162 portraits and still-lifes, each expanding on a theme—a face, a vase of flowers, etc.
This book offers a unique synthesis of past and current work on the structure, meaning, and use of negation and negative expressions, a topic that has engaged thinkers from Aristotle and the Buddha to Freud and Chomsky. Horn's masterful study melds a review of scholarship in philosophy, psychology, and linguistics with original research, providing a full picture of negation in natural language and thought; this new edition adds a comprehensive preface and bibliography, surveying research since the book's original publication.
An influential social thinker, the late Richard Harvey Brown was professor of sociology at the University of Maryland and the author of Toward a Democratic Science: Scientific Narration and Civic Communication, published by Yale University Press.
Beyond French Feminisms
Author: R. Célestin, E. DalMolin, I. Courtivron
This volume, a collection of essays by a number of high-profile personalities working in philosophy, literature, sociology, cinema, theatre, journalism, and politics, covers a number a of recent and crucial developments in the field of French Feminisms that have made a reassessment necessary. Beyond French Feminisms proposes to answer the question: what is new in French Feminism at the beginning of the twenty-first century? The essays reflect the shift from the theoretical and philosophical approaches that characterized feminism twenty years ago, to the more social and political questions of today. Topics include: the 'parité' and PACS debates, the France-USA dialogue, the 'multicultural' issues, and the new trends in literature and film by women.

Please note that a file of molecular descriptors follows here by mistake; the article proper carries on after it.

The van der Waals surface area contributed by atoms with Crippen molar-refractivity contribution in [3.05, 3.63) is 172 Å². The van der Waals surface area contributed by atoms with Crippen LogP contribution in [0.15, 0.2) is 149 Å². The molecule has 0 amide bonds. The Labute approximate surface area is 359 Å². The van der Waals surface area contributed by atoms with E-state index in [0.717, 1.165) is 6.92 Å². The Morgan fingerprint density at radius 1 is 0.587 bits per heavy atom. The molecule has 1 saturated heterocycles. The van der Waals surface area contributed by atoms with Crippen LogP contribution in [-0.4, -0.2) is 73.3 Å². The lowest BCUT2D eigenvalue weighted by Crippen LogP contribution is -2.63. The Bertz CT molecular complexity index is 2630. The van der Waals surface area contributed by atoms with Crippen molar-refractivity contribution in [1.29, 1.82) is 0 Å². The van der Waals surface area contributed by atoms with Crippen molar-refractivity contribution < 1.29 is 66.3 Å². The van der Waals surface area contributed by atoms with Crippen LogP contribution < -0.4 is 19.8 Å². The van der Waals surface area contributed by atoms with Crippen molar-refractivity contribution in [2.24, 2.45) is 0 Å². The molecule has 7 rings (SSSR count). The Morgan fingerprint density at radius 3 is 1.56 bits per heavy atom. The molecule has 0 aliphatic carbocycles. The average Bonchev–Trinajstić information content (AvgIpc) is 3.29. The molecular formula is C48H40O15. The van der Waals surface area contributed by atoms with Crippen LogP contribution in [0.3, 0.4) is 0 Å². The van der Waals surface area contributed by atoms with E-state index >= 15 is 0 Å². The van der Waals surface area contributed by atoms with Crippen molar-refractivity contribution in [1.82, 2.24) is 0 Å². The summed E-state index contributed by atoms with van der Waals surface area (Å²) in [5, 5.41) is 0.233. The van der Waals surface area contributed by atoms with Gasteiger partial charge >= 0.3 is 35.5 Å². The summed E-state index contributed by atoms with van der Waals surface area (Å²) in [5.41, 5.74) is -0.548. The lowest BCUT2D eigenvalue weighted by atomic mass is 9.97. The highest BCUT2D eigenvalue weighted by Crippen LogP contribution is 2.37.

The Pride Series
Author: Jill Sanders
Publisher: Createspace Independent Pub
Books 1 & 2 of the author's Pride series bound together. Finding pride: An abused, divorced woman moves across the country to take over her brother's business and becomes involved with her brother's best friend -- Discovering pride: A woman struggles with f=her feelings for a new doctor in town.
Suffering in cinema can be crucial to how stars are cast in roles and perceived by audiences, whether it is performed on the screen or weathered in the form of scandal, heartbreak, disfiguration, or aging in an actor’s real life. In Star Bodies and the Erotics of Suffering, editors Rebecca Bell-Metereau and Colleen Glenn assemble thirteen scholars to consider fourteen stars whose careers have been defined by suffering on- or off-screen. Together, these essays question assumptions that an actor’s ability to project an enduring image—both symbolic and physical—is necessary for box-office success, demonstrating instead that disruptions often shape and direct the star image. Contributors in this collection examine a wide range of stars from the last seventy years. Some essays deal with actors who have transformed temporarily for a role, or permanently, through aging or accident, such as Joaquin Phoenix, Daniel Day-Lewis, Mickey Rourke, Charlize Theron, and Hilary Swank. Other essays consider stars’ attempts to conceal aspects of themselves from the public in order to maintain a palatable public image, including Rita Hayworth, Rock Hudson, and Michael Jackson. Some explore typecasting and audience expectations, noting how struggles with marriage, divorce, and aging intersect in the images of Natalie Wood, Marilyn Monroe, and Harrison Ford. A final set considers Sissy Spacek, Julia Roberts, and Halle Berry as women who reconfigure negative press and restrictive gender and racial expectations to their advantage, managing public perceptions of suffering in ways that flummox their critics. Star Bodies and the Erotics of Suffering offers film buffs, students, and scholars a fresh take on casting, method acting, audience reception, and the tensions at play in our fascination with an actor’s dual role as private individual and cultural icon.